Expat Interviews: Fiona Henry, A Brit Living in Katy, TX

Ex·pa·tri·ate: (n) a person who lives outside their native country.

Each year, CORT Destination Services supports thousands of individuals and families through the challenges inherent in relocating for work. Our Destination Services Consultants help assignees discover great neighborhoods, find the right home, choose the best school, and get settled into their new community with less stress and more confidence.

In the spirit of helping that our consultants bring to their work every day, we occasionally invite an expatriate to share their thoughts about the experience of moving to, and living in, the United States. Our latest Expat Interview is from Fiona Henry a British national living in Katy, Texas. We hope you find Fiona’s remarks to be both fun and informative. We would love to hear from you.  Please share your insights on the expatriate experience in the comments section. Thank you.


Fiona Henry



Industry that brought you to the U.S.:

Recruitment – related to Oil & Gas

Are you alone on this assignment?

I came to join hubby and brought our 2 children.

Is this your first international assignment?


Was the decision to move to the U.S. easy or difficult for you and your family?

Difficult due to our age, family circumstances and financial situation.

What is one American tourist attraction that you have visited?

Hoping to visit Grand Canyon.

What word or saying from your native language do you find yourself using often because it just doesn’t translate well to American English?


Is there anything that you really miss and can’t find in U.S. stores?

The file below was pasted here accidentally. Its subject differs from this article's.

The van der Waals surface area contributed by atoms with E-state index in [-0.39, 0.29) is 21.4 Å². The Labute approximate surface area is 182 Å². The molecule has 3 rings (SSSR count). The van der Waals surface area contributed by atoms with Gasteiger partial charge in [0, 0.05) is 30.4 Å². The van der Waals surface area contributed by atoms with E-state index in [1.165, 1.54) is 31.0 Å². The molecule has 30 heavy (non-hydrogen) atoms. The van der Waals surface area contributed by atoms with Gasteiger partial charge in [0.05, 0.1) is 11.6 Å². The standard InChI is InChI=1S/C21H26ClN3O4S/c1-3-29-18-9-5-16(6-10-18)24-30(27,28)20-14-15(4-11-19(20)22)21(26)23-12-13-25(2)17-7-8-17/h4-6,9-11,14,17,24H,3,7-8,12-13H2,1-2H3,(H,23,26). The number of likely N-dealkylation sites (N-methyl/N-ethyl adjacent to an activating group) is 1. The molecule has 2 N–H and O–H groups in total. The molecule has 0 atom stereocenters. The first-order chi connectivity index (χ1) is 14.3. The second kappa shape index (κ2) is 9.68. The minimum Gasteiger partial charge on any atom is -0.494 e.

Deodorant that does not stain, plus pies and pasties!

What is your favorite American food?


Fill in the blank. Americans are:

Not what the rest of the world thinks they are. They are actually pretty nice.

Sometimes I wish Americans:

Would use another word other than “awesome”, especially when it’s just plain OK.

What has surprised you (good or bad) about life in the U.S.?

That they are actually still very old fashioned in various things, most being clothes. Also, the gun culture.

The best thing about being an expatriate is:

Getting to live and experience another country beyond holidays and meeting people from all over the world and then ultimately becoming friends.

The worst thing about being an expatriate is:

Missing family friends and our own food!

If you could relocate anywhere in the world, where would you go?


Imagine that a good friend just called to tell you that he/she has accepted an assignment in the U.S. What advice might you have for them as they prepare to relocate?

Take the time to visit (we didn’t), prepare yourself for a change in lifestyle that maybe difficult at first, and do not make any rash decisions to move quickly.